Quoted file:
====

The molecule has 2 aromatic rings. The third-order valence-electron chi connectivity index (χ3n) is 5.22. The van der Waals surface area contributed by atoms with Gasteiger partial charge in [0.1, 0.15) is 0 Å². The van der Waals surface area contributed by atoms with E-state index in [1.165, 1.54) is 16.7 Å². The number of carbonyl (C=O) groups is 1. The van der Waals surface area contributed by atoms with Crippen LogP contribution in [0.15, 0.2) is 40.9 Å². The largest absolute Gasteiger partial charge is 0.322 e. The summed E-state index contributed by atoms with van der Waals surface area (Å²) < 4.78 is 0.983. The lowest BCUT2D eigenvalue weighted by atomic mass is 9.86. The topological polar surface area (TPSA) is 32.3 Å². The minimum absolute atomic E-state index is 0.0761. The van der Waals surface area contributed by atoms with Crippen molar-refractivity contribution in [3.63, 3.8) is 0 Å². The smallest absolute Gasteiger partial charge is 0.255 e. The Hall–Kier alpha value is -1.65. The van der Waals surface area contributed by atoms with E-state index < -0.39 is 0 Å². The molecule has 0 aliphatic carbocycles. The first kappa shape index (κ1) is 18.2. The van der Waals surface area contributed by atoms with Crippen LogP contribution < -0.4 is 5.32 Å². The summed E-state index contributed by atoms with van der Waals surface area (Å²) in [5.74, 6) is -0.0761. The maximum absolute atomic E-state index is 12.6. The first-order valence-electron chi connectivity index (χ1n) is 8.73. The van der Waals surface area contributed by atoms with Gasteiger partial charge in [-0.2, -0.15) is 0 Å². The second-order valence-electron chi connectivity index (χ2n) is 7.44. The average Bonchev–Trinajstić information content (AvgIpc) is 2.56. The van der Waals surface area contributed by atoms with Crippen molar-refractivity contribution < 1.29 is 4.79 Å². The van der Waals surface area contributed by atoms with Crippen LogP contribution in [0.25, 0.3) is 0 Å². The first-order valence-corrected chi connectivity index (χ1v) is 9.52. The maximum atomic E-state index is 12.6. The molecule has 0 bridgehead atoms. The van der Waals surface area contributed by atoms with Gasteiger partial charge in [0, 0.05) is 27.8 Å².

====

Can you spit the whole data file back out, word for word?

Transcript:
The molecule has 2 aromatic rings. The third-order valence-electron chi connectivity index (χ3n) is 5.22. The van der Waals surface area contributed by atoms with Gasteiger partial charge in [0.1, 0.15) is 0 Å². The van der Waals surface area contributed by atoms with E-state index in [1.165, 1.54) is 16.7 Å². The number of carbonyl (C=O) groups is 1. The van der Waals surface area contributed by atoms with Crippen LogP contribution in [0.15, 0.2) is 40.9 Å². The largest absolute Gasteiger partial charge is 0.322 e. The summed E-state index contributed by atoms with van der Waals surface area (Å²) < 4.78 is 0.983. The lowest BCUT2D eigenvalue weighted by atomic mass is 9.86. The topological polar surface area (TPSA) is 32.3 Å². The minimum absolute atomic E-state index is 0.0761. The van der Waals surface area contributed by atoms with Crippen molar-refractivity contribution in [3.63, 3.8) is 0 Å². The smallest absolute Gasteiger partial charge is 0.255 e. The Hall–Kier alpha value is -1.65. The van der Waals surface area contributed by atoms with E-state index < -0.39 is 0 Å². The molecule has 0 aliphatic carbocycles. The first kappa shape index (κ1) is 18.2. The van der Waals surface area contributed by atoms with Crippen LogP contribution < -0.4 is 5.32 Å². The summed E-state index contributed by atoms with van der Waals surface area (Å²) in [5.74, 6) is -0.0761. The maximum absolute atomic E-state index is 12.6. The first-order valence-electron chi connectivity index (χ1n) is 8.73. The van der Waals surface area contributed by atoms with Gasteiger partial charge in [-0.2, -0.15) is 0 Å². The second-order valence-electron chi connectivity index (χ2n) is 7.44. The average Bonchev–Trinajstić information content (AvgIpc) is 2.56. The van der Waals surface area contributed by atoms with Crippen molar-refractivity contribution < 1.29 is 4.79 Å². The van der Waals surface area contributed by atoms with Crippen LogP contribution in [0.25, 0.3) is 0 Å². The first-order valence-corrected chi connectivity index (χ1v) is 9.52. The maximum atomic E-state index is 12.6. The molecule has 0 bridgehead atoms. The van der Waals surface area contributed by atoms with Gasteiger partial charge in [0, 0.05) is 27.8 Å².